out sick

Be back soon. I hope.

:deviant art



I watched it again tonight. One of my favoritest bits of dialogue:

(Gandhi): I know a way out of Hell. Find a child, a child whose mother and father have been killed and raise him as your own. Only be sure that he is a Muslim and that you raise him as one.

Did you know? Ben Kingsley was born Krishna Bhanji near Scarborough, Yorkshire, England, the son of Annalyna Mary (née Goodman), an actress and model, and Rahimtulla Harji Bhanji, a medical doctor. Kingsley's father, an Ismaili Muslim, was born in Kenya of Indian Khoja Gujarati descent. Kingsley's paternal grandfather was a spice trader who had moved from India to Zanzibar, where Kingsley's father lived until moving to England at the age of fourteen.

:film reference



in the dog haus

Made On North American (M.O.N.A.) recently presented the annual Dog Haus, a designer showhouse that benefits adoption programs for the Philadelphia Society for the Prevention of Cruelty to Animals (PSPCA). Located in the historic Chesnut Hill neighborhood of Philadelphia, the home is a Victorian-era beauty with over twenty rooms transformed by some of the region’s top designers.

M.O.N.A.’s space, The Drawing Room, reinterprets the home’s lineage into a surreal, neo-Romantic boudoir with references to 19th-century themes that include decorative lacemaking, silver gelatin print photography, the Industrial Revolution and classic horror novels.

In order to highlight the broad capabilities of their professional network, M.O.N.A. produced every piece of furniture as well as the larger portion of decorative accessories for the room. Signature items include a white oak tête-à-tête (accent marks galore!), a silver-leafed rocking horse & buggy, an electroformed copper fireplace screen and an antique settee with hand carved, painted wood and patent vinyl upholstery.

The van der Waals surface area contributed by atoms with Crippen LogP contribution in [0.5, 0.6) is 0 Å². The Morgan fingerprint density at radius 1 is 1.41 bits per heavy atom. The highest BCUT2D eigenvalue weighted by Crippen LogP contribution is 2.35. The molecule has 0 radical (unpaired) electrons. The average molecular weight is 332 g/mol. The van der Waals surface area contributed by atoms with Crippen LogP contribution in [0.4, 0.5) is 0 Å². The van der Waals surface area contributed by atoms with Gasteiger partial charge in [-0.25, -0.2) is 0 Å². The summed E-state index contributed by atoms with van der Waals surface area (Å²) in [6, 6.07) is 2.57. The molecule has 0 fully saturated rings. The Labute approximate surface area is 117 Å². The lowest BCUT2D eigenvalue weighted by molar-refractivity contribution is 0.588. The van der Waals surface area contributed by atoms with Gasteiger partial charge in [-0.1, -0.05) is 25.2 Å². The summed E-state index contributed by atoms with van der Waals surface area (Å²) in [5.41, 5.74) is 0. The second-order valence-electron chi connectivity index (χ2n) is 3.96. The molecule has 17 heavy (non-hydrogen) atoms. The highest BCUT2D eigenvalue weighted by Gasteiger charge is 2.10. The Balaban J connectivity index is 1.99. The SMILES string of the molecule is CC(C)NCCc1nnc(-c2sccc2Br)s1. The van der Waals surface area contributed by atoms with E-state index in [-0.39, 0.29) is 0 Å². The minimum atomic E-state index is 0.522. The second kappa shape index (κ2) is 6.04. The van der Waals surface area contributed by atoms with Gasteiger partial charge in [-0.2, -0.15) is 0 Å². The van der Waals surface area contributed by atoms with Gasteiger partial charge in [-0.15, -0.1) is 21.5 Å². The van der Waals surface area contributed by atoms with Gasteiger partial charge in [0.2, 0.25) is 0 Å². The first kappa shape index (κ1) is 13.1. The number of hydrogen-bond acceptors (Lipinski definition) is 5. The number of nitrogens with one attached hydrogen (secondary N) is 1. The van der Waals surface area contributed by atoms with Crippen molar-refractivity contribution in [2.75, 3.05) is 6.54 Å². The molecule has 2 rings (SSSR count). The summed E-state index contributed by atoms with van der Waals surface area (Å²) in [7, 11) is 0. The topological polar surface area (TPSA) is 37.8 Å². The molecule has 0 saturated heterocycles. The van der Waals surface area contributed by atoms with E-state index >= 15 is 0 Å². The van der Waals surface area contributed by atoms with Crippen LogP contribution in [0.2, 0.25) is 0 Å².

A strong axis of half black/half white invites further drama into the space, creating an innovative play of texture and pattern.




interior fantasies: adam wallacavage

Inspired by an obsession with the ocean and a fascination with extravagant interiors of old churches, Adam Wallacavage transformed the dining room of his South Philadelphia Victorian brownstone into something from the pages of a Jules Verne novel.

Teaching himself the traditional craft of ornamental plastering, Wallacavage evolved his newfound skills into making plaster cast octopus-shaped chandeliers as the final touch to his underwater themed room. His idea for the use of octopi was inspired by Art Nouveau chandeliers—specifically, a glass jellyfish chandelier that he saw in a book.

Wallacavage's process for making the fixtures begins with creating a clay sculpture and then making latex molds of all of the parts. He casts the plaster around threaded pipe which gives strength to the sculpture and allows space for wires. Wallacavage paints the hardened molds and then coats them with a two-part epoxy resin to give them their glassy look.

Yup, that's Wallacavage-designed wallpaper.

In addition to his sculpture wizardry, Adam Wallacavage is also an accomplished photographer. He documents artists, musicians, daredevils and all things weird and wonderful. Wallacavage's first book, Monster Size Monsters (2006), spans fifteen years of his photography.

:images jonathan levine gallery and the selby; monster size monsters; wallacavage interview via life in a bungalo; © adam wallacavage.


(almost) lost new york

Walter Grutchfield is an archaeologist of signs. He has set himself the task of photographing every old sign in Manhattan between 14th and 42nd Streets, a 300-block area containing some of the most densely inscribed buildings in the world.

Mr. Grutchfield's specialty is what he calls the wall-painted sign—what others call mural signs or "ghost signs"—which are advertisements painted in huge letters across buildings. Most of these advertisements were painted more than 50 years ago. Once a business dies, moves or wants a new image, old advertisments are seldom saved.

As he sees his work, Mr. Grutchfield is assembling an enormous jigsaw puzzle, piecing together fragments and vagaries from the tiny trades that flourished in New York before World War II, the world of glass eyes and taxidermist supplies, where small businesses painted their names one on top of the other down to the nearest stretch of exposed wall. Sometimes the search to fill in the blanks of a weathered sign is easy: a company history, a title deed or an old photograph will supply the missing letters. Other times it presents a considerable challenge; in a few cases, the trail has gone entirely cold. But Mr. Grutchfield soldiers on.